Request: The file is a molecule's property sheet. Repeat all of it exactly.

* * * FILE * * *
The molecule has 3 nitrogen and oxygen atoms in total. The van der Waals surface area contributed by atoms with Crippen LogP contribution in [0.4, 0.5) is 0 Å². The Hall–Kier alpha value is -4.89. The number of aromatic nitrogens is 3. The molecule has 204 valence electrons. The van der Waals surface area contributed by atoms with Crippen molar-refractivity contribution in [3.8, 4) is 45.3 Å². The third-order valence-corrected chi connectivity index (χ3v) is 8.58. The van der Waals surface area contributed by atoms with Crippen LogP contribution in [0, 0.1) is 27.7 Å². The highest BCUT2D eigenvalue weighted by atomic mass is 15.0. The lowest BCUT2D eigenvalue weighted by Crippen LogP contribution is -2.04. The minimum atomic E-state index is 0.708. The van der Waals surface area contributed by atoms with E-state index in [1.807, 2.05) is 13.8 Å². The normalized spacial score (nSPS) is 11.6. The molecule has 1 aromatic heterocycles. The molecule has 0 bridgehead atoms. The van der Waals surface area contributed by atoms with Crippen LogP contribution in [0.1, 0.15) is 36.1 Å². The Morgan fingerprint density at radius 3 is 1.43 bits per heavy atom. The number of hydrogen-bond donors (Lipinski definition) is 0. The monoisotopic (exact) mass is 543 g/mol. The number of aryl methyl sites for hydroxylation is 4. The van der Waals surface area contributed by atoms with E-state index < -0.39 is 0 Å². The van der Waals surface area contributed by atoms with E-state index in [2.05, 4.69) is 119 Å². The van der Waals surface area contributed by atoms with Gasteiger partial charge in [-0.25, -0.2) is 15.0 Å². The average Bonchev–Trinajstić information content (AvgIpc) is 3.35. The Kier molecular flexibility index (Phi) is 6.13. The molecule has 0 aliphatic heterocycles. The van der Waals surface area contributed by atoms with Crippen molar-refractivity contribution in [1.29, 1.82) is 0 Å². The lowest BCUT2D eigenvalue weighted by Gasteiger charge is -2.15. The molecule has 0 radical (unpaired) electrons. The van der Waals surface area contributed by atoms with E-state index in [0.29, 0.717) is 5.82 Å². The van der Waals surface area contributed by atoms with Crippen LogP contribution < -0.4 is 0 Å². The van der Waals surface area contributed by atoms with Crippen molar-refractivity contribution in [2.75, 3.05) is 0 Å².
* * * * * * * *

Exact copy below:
The molecule has 3 nitrogen and oxygen atoms in total. The van der Waals surface area contributed by atoms with Crippen LogP contribution in [0.4, 0.5) is 0 Å². The Hall–Kier alpha value is -4.89. The number of aromatic nitrogens is 3. The molecule has 204 valence electrons. The van der Waals surface area contributed by atoms with Crippen molar-refractivity contribution in [3.8, 4) is 45.3 Å². The third-order valence-corrected chi connectivity index (χ3v) is 8.58. The van der Waals surface area contributed by atoms with Crippen LogP contribution in [0, 0.1) is 27.7 Å². The highest BCUT2D eigenvalue weighted by atomic mass is 15.0. The lowest BCUT2D eigenvalue weighted by Crippen LogP contribution is -2.04. The minimum atomic E-state index is 0.708. The van der Waals surface area contributed by atoms with E-state index in [1.807, 2.05) is 13.8 Å². The normalized spacial score (nSPS) is 11.6. The molecule has 1 aromatic heterocycles. The molecule has 0 bridgehead atoms. The van der Waals surface area contributed by atoms with Crippen LogP contribution in [0.1, 0.15) is 36.1 Å². The Morgan fingerprint density at radius 3 is 1.43 bits per heavy atom. The number of hydrogen-bond donors (Lipinski definition) is 0. The monoisotopic (exact) mass is 543 g/mol. The number of aryl methyl sites for hydroxylation is 4. The van der Waals surface area contributed by atoms with E-state index < -0.39 is 0 Å². The van der Waals surface area contributed by atoms with E-state index in [2.05, 4.69) is 119 Å². The van der Waals surface area contributed by atoms with Gasteiger partial charge in [-0.25, -0.2) is 15.0 Å². The average Bonchev–Trinajstić information content (AvgIpc) is 3.35. The Kier molecular flexibility index (Phi) is 6.13. The molecule has 0 aliphatic heterocycles. The van der Waals surface area contributed by atoms with Crippen molar-refractivity contribution in [1.29, 1.82) is 0 Å². The lowest BCUT2D eigenvalue weighted by Gasteiger charge is -2.15. The molecule has 0 radical (unpaired) electrons. The van der Waals surface area contributed by atoms with E-state index in [0.29, 0.717) is 5.82 Å². The van der Waals surface area contributed by atoms with Crippen LogP contribution < -0.4 is 0 Å². The van der Waals surface area contributed by atoms with Crippen molar-refractivity contribution in [2.75, 3.05) is 0 Å².